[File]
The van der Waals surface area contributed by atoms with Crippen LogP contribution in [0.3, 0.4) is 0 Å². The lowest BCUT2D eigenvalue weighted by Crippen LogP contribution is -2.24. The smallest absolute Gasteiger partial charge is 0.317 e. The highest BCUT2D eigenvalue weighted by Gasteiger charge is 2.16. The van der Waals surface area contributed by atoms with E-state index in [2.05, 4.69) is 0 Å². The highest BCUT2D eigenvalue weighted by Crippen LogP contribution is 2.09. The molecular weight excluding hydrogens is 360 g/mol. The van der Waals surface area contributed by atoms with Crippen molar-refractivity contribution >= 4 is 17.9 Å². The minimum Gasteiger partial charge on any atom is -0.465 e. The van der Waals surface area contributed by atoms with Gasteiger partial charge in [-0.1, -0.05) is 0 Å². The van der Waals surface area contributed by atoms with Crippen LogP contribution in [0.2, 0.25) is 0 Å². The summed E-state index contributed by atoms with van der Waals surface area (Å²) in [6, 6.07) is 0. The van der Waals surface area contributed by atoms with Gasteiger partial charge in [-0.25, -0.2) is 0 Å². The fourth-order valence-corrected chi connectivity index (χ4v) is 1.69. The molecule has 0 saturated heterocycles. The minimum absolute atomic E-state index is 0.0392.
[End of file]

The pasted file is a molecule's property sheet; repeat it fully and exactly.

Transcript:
The van der Waals surface area contributed by atoms with Crippen LogP contribution in [0.3, 0.4) is 0 Å². The lowest BCUT2D eigenvalue weighted by Crippen LogP contribution is -2.24. The smallest absolute Gasteiger partial charge is 0.317 e. The highest BCUT2D eigenvalue weighted by Gasteiger charge is 2.16. The van der Waals surface area contributed by atoms with E-state index in [2.05, 4.69) is 0 Å². The highest BCUT2D eigenvalue weighted by Crippen LogP contribution is 2.09. The molecular weight excluding hydrogens is 360 g/mol. The van der Waals surface area contributed by atoms with Crippen molar-refractivity contribution >= 4 is 17.9 Å². The minimum Gasteiger partial charge on any atom is -0.465 e. The van der Waals surface area contributed by atoms with Gasteiger partial charge in [-0.1, -0.05) is 0 Å². The van der Waals surface area contributed by atoms with Crippen LogP contribution in [0.2, 0.25) is 0 Å². The summed E-state index contributed by atoms with van der Waals surface area (Å²) in [6, 6.07) is 0. The van der Waals surface area contributed by atoms with Gasteiger partial charge in [-0.25, -0.2) is 0 Å². The fourth-order valence-corrected chi connectivity index (χ4v) is 1.69. The molecule has 0 saturated heterocycles. The minimum absolute atomic E-state index is 0.0392.